So, if the worthies assembling at JNU to celebrate the imagined martyrdom of Mahishasura are right, then as a logical extension they should also claim that the architects of Harappan civilization were the original perpetrators of the massacre of native ‘Shudras’.
Ilango Adigal an Aryan Stooge?
Even more damaging to the crackpot conspiracy theorists is the account of tribal worship described by Chilapathikaram – an ancient Tamil epic. Definitely not later than 3rd century CE and authorship attributed to Ilango Adigal, a prince who renounced crown to become a Jain monk, the epic described the Goddess worship ritual of the tribes found deep inside the Tamil landscape. Illango Adigal speaks of the Goddess through the tribal ritual litany, which is worth quoting in a somewhat detailed way:
The demon of two forms with strong formed shoulders
On his head She stands
And all worship Her as
The Immortal the Youthful, the Shining, the Warrior,
She with the trident, She who is dark cued
She the younger sister of Vishnu
Warped in elephant skin and with
The skin of tiger adoring the hips
You stand on the
Dark head of the forest buffalo
With celestials venerating You as
The essence of scriptures
With no flickering
You stand as the Flame of Gnosis, Lo!
Sword held in the hands wearing bangles and
Vanquishing the buffalo demon
You stand on the strong horned reindeer
You also are in the hearts of
Hari, Haran and the lotus dweller
The lamp of ever expanding light, Lo!
With the garlands of
Golden shower flowers and Ocimum
Adoring your shoulders
You battled for the Celestials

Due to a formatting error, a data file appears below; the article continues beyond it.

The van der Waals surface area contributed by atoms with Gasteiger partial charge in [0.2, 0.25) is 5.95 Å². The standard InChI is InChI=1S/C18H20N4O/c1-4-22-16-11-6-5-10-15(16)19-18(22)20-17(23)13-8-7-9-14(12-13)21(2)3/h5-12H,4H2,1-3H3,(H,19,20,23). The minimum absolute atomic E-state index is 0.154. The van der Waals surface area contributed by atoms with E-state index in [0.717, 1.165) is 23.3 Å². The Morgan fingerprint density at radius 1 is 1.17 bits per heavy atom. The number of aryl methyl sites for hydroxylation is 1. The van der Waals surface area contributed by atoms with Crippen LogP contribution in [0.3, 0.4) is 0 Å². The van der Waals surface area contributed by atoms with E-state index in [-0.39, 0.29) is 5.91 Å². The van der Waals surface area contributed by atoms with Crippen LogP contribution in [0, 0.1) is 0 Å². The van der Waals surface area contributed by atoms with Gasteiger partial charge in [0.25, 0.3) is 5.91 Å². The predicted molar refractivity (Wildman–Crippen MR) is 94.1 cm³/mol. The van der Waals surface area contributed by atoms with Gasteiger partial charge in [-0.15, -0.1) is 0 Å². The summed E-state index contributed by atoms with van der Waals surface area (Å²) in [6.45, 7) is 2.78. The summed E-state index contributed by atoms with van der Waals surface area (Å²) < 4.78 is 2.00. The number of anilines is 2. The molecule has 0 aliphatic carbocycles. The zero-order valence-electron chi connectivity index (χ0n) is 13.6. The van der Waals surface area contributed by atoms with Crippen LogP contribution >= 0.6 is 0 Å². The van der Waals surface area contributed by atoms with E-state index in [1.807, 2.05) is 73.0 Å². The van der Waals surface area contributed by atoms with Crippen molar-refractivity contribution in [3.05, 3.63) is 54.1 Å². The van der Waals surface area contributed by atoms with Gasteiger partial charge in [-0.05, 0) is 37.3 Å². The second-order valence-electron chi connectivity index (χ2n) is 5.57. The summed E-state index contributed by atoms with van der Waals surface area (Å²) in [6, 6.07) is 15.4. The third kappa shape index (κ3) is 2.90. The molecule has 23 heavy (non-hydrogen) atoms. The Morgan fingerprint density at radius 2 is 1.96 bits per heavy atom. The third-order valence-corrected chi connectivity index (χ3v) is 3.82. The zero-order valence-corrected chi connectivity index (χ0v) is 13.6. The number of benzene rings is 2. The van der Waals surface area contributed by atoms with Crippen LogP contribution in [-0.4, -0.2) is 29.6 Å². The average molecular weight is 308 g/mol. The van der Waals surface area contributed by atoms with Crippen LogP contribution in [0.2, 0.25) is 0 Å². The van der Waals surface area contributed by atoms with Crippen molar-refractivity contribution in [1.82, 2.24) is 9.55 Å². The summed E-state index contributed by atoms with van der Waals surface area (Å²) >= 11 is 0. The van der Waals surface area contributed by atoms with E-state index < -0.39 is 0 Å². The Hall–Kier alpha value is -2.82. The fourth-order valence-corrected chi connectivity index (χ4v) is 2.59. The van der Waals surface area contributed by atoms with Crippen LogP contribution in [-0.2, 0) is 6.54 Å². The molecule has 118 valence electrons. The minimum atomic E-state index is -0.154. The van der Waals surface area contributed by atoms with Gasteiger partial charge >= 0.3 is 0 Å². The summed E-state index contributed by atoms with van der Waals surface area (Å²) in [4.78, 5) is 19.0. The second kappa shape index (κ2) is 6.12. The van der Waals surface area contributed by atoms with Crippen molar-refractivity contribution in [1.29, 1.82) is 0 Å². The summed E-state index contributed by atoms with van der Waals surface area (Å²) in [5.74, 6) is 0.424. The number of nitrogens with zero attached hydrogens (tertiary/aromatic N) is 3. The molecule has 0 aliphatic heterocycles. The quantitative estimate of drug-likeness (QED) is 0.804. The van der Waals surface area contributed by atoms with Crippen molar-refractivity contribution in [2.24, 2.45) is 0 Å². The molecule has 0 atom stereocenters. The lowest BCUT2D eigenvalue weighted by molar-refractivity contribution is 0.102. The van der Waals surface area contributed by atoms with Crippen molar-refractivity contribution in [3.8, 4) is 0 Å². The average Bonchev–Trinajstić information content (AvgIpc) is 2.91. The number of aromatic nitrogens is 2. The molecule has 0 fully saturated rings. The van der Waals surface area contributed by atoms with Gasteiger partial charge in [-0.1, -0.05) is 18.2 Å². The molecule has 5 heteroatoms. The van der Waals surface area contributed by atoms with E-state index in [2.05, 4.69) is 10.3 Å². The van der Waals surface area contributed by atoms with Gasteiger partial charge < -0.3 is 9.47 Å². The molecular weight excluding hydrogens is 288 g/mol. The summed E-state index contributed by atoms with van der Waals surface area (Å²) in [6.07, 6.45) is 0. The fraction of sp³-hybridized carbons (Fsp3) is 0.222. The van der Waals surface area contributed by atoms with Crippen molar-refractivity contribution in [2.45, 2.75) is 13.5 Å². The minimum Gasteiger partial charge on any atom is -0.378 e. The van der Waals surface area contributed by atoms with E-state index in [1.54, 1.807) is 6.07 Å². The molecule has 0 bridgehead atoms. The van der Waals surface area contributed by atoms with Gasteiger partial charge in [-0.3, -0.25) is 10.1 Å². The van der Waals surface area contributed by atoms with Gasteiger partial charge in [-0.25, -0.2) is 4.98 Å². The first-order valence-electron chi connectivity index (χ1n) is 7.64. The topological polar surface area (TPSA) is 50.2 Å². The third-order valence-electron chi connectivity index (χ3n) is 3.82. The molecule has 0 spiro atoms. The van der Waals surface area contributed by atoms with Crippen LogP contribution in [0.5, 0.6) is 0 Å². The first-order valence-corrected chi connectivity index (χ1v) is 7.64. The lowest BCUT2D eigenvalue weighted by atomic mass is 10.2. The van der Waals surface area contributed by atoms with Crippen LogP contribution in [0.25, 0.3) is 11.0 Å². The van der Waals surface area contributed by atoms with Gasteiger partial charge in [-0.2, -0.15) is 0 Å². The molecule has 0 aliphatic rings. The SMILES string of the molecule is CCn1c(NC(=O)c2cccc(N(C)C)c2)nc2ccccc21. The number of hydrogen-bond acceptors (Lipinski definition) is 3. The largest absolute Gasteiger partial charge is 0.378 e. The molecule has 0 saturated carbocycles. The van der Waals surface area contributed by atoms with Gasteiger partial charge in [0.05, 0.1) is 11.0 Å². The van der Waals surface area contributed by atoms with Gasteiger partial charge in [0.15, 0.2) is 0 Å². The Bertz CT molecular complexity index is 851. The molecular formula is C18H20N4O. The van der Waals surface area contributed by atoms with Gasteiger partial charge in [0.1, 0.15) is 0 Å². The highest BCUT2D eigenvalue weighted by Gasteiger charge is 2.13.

Against the Asuras 
If Prof. Kancha Ilaiah and the other assorted crackpot theorists are right, then Ilango Adigal, considered a Jain monk, should be accused of being an Aryan stooge deluding the Tamil Shudras with the worship of an Aryan prostitute who killed the leader of the Shudra-Dravidians. It is unfortunate that the left establishment of JNU does not have a single eminent scholar who could call off the bluff of these hate mongers. But then why should they? After all they are all part of the academic mafia that thrives on the profitable cottage industry of anti-Hindu bootlegging.
Goddess who Fights for Justice
Can they even justify their hate-mongering as part of their social justice agenda? Even that is not possible. Because there has been one great son of India – the greatest of the warrior seers – the divine warrior intoxicated with Dharma- who had used the mythology of Durga slaying Mahishasura to enthuse new blood into the veins of a nation suffering under gross injustice by the powers that be. He was Guru Gobind Singh. Around 1686 CE the great Guru composed Var Sri Bhagauti ji ki, popularly known as Chandi Di Var. Surjit Singh Gandhi the Sikh historian explains in detail the Mahishasura Mardhini described in the powerful poetry of Guru:
In this first Var of its kind, complete and exhaustive and in blank verse, used for the first time in Punjabi literature, the Guru succeeded in making his composition a means to impart heroic spirit – an important salient of his ideology. Though the source of the composition as in Chandi Charitra was also the tenth Skanda of Markand Puran, he related in his composition only the battle of Chandi and Durga. Of the fifty-five stanzas in the Var, forty-nine described the battle scenes… Chandi’s battles were, in the eyes of Guru Gobind Singh, fought on the side of righteousness. …
He pictured Durga as the one clad in armour from head to foot, while serpents coiled around her neck hissing dreadfully at the foe. Her hand-drum makes the sound of roaring tigress. She is riding a lion and fights valorously against the Rakshasas – tyrants and slays Mahishasura among others. … Herself the bulwark of righteousness, she moves back and forth fearlessly. Guru Gobind Singh sees her battle as one against sin. … She in fact is represented as a moral power to challenge an oppressive system and to establish harmony, morality and justice.